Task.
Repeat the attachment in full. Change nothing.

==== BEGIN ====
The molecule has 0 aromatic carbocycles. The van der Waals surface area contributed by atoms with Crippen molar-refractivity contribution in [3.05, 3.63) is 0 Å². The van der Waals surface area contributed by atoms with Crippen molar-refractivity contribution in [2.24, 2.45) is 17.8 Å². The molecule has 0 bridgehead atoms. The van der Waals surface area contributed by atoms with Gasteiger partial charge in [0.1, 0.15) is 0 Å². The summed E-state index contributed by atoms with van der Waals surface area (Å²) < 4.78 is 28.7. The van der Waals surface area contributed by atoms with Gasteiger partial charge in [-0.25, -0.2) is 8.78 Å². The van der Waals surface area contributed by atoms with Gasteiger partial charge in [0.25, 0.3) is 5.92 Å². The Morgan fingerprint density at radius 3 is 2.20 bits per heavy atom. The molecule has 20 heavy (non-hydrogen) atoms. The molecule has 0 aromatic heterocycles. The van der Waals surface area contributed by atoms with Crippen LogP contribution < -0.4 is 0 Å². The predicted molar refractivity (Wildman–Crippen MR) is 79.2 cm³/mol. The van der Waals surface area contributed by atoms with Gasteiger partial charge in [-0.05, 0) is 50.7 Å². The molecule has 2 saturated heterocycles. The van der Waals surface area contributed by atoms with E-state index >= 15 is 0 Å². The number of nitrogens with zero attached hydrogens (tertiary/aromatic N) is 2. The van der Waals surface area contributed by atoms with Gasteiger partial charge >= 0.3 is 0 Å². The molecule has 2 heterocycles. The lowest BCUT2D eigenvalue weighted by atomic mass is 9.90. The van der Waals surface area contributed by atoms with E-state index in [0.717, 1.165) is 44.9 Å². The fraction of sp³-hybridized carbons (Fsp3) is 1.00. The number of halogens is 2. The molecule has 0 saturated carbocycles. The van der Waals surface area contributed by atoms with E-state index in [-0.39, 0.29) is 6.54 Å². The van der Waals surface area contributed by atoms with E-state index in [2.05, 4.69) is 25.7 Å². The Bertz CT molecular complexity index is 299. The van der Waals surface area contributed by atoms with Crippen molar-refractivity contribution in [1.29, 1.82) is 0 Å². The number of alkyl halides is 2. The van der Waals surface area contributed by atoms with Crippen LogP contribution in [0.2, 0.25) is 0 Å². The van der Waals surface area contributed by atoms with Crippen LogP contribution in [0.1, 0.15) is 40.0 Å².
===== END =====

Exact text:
The molecule has 0 aromatic carbocycles. The van der Waals surface area contributed by atoms with Crippen molar-refractivity contribution in [3.05, 3.63) is 0 Å². The van der Waals surface area contributed by atoms with Crippen molar-refractivity contribution in [2.24, 2.45) is 17.8 Å². The molecule has 0 bridgehead atoms. The van der Waals surface area contributed by atoms with Gasteiger partial charge in [0.1, 0.15) is 0 Å². The summed E-state index contributed by atoms with van der Waals surface area (Å²) < 4.78 is 28.7. The van der Waals surface area contributed by atoms with Gasteiger partial charge in [-0.25, -0.2) is 8.78 Å². The van der Waals surface area contributed by atoms with Gasteiger partial charge in [0.25, 0.3) is 5.92 Å². The Morgan fingerprint density at radius 3 is 2.20 bits per heavy atom. The molecule has 20 heavy (non-hydrogen) atoms. The molecule has 0 aromatic heterocycles. The van der Waals surface area contributed by atoms with Crippen LogP contribution < -0.4 is 0 Å². The predicted molar refractivity (Wildman–Crippen MR) is 79.2 cm³/mol. The van der Waals surface area contributed by atoms with Gasteiger partial charge in [-0.05, 0) is 50.7 Å². The molecule has 2 saturated heterocycles. The van der Waals surface area contributed by atoms with E-state index >= 15 is 0 Å². The number of nitrogens with zero attached hydrogens (tertiary/aromatic N) is 2. The van der Waals surface area contributed by atoms with Gasteiger partial charge >= 0.3 is 0 Å². The molecule has 2 heterocycles. The lowest BCUT2D eigenvalue weighted by atomic mass is 9.90. The van der Waals surface area contributed by atoms with E-state index in [0.717, 1.165) is 44.9 Å². The fraction of sp³-hybridized carbons (Fsp3) is 1.00. The number of halogens is 2. The molecule has 0 saturated carbocycles. The van der Waals surface area contributed by atoms with E-state index in [-0.39, 0.29) is 6.54 Å². The van der Waals surface area contributed by atoms with E-state index in [2.05, 4.69) is 25.7 Å². The Bertz CT molecular complexity index is 299. The van der Waals surface area contributed by atoms with Crippen molar-refractivity contribution in [1.29, 1.82) is 0 Å². The number of alkyl halides is 2. The van der Waals surface area contributed by atoms with Crippen LogP contribution in [0.2, 0.25) is 0 Å². The van der Waals surface area contributed by atoms with Crippen LogP contribution in [0.1, 0.15) is 40.0 Å².